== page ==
At the same time, Rodriguez said that Saudi Arabia still “totally ignores” the 9/11 victims, despite the fact that the release of 28 pages of a 2002 congressional report on the attacks in July proved that “the government of Saudi Arabia was indeed involved, because 17 out of the 19 hijackers were Saudi Arabians and they received money from [officials] at some levels.”

“Saudi Arabia has never accepted anything. What I have seen in the last six months of fighting with the kingdom, with the king himself, with the foreign minister, the minister of trade and the [Saudi] embassy here is that they try to ignore that we exist,” Rodriguez told RT, adding that the Saudis “tried to make us look as if we have no value.”

He also accused the Saudi government of hypocrisy, saying that its officials not only tried to ignore the 9/11 victims, but also “tried to spin the news in the way that they are supporting the fight against terrorism.”
“But if you fight you need to face the victims and the allegations. It would not take long for them to do that and to talk about what happened and to conduct their own investigation but that did not happen,” he stressed.

He also assumed that Saudi officials would subject the 9/11 victims to persecution to dodge the issue of its involvement in 9/11 attacks. “I will never visit Saudi Arabia, because I believe that they will try to make an example out of me. I even asked King Salman if I will be arrested when I visit Saudi Arabia and he totally ignored me,”the survivor said.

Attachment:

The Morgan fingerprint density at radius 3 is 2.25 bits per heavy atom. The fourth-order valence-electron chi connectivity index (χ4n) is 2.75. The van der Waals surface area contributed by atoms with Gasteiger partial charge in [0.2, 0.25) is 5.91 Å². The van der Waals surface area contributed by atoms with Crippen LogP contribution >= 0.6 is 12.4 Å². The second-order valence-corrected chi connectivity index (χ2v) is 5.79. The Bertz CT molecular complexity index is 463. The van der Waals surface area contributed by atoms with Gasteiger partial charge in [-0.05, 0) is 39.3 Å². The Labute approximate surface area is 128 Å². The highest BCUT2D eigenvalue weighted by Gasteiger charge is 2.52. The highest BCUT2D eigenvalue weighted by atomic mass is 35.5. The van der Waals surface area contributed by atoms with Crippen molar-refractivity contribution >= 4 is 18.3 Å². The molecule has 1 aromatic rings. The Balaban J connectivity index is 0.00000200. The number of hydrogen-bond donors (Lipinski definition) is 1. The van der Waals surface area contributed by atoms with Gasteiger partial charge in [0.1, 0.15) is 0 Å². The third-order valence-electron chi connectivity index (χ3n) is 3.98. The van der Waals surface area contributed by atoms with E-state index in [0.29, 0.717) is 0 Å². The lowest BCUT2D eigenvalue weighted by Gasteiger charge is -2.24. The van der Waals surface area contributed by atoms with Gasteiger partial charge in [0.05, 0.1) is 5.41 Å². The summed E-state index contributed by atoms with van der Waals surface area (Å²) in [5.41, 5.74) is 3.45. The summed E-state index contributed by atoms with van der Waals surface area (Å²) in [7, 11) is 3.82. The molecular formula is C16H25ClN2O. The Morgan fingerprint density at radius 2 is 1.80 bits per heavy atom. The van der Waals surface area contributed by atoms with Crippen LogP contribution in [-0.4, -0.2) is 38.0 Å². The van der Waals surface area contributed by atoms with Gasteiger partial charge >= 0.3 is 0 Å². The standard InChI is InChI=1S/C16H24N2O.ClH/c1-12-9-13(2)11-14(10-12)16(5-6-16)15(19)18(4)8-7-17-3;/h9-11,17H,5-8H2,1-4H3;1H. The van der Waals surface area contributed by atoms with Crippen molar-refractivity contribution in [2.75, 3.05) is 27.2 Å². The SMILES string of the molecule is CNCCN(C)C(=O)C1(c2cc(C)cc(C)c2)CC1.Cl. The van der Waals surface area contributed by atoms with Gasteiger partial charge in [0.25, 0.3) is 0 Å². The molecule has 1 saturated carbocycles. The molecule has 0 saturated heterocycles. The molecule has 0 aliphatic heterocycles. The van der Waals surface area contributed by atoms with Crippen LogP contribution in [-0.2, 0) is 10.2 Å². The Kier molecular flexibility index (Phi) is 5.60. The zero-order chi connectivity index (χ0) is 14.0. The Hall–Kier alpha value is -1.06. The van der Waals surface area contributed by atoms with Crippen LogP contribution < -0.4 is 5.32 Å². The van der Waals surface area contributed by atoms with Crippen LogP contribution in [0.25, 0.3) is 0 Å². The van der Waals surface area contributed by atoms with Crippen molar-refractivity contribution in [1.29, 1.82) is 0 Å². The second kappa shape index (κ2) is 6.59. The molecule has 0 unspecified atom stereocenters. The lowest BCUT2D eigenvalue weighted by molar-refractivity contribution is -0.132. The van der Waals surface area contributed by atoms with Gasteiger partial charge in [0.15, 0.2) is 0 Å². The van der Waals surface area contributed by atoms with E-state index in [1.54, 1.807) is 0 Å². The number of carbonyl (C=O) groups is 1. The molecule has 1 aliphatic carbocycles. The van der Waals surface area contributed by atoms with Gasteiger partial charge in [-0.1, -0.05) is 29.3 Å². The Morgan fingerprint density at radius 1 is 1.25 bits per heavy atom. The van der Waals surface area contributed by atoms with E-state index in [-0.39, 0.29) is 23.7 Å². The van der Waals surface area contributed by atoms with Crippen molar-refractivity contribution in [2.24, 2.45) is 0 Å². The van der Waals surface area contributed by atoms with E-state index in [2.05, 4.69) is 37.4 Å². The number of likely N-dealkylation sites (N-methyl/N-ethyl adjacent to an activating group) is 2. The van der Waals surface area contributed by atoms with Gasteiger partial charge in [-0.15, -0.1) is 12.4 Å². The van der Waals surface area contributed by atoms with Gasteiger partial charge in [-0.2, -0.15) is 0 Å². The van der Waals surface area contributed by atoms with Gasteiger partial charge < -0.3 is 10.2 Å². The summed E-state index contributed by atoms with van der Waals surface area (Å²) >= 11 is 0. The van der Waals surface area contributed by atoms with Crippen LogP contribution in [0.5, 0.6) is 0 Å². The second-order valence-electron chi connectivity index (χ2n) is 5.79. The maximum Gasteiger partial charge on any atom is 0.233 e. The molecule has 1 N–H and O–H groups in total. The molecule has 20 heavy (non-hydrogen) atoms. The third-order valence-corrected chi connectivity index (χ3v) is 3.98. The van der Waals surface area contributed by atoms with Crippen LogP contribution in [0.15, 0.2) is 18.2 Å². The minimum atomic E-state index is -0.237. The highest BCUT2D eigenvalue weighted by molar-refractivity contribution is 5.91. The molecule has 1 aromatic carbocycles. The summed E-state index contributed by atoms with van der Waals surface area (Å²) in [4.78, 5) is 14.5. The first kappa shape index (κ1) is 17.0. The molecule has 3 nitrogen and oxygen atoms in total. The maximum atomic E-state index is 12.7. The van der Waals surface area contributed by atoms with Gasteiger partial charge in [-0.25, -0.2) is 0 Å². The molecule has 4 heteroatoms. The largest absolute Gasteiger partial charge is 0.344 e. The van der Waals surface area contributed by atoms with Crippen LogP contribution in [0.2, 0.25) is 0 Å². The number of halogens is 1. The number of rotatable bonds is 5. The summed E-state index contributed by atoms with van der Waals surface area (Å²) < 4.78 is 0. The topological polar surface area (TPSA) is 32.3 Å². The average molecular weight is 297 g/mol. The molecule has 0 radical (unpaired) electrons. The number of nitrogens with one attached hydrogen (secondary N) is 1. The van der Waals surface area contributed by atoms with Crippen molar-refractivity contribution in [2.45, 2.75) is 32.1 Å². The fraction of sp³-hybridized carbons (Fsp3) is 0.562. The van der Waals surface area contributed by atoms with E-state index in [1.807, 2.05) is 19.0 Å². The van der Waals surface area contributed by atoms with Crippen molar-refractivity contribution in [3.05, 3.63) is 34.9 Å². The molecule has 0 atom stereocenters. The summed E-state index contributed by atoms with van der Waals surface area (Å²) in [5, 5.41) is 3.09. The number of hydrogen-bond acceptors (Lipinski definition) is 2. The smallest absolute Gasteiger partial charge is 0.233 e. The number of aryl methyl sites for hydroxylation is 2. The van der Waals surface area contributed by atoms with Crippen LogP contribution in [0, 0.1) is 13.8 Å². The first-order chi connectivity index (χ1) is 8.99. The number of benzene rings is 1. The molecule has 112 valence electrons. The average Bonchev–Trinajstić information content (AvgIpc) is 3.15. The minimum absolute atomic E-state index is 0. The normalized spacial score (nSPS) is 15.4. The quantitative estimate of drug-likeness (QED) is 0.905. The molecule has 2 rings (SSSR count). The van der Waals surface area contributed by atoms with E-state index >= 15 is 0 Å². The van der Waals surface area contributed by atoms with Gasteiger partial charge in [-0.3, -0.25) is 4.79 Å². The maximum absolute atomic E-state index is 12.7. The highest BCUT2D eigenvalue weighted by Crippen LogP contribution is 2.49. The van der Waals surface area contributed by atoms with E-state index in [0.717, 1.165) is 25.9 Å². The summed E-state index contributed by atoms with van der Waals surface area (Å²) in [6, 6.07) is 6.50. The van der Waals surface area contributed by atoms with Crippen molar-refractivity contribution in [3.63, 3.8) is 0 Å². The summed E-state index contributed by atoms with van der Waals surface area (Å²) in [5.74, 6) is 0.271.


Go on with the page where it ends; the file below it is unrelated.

At the same time, he stressed that the Saudi officials’ behavior is “a clear indication that they are very, very afraid of us” and vowed to continue working at bringing all those involved in the attacks to justice.

“Saudi officials at certain levels of the government were sponsoring financially some of the hijackers and were indirectly involved in terrorist activities, so they are liable under any law in any part of the world,” he said, adding that he and other 9/11 victims will try to “get to the bottom of the issue” and find out “if any other high-level officials of the Saudi government were involved.”

Lawsuit against Saudi Arabia ‘could set precedent’ for similar suits against US


Rodriguez also said that US President Barack Obama is “very worried that it will set a precedent and other countries then can do the same thing to the US,” referring to recent signals from the White House indicating that the president may veto the recently adopted legislation.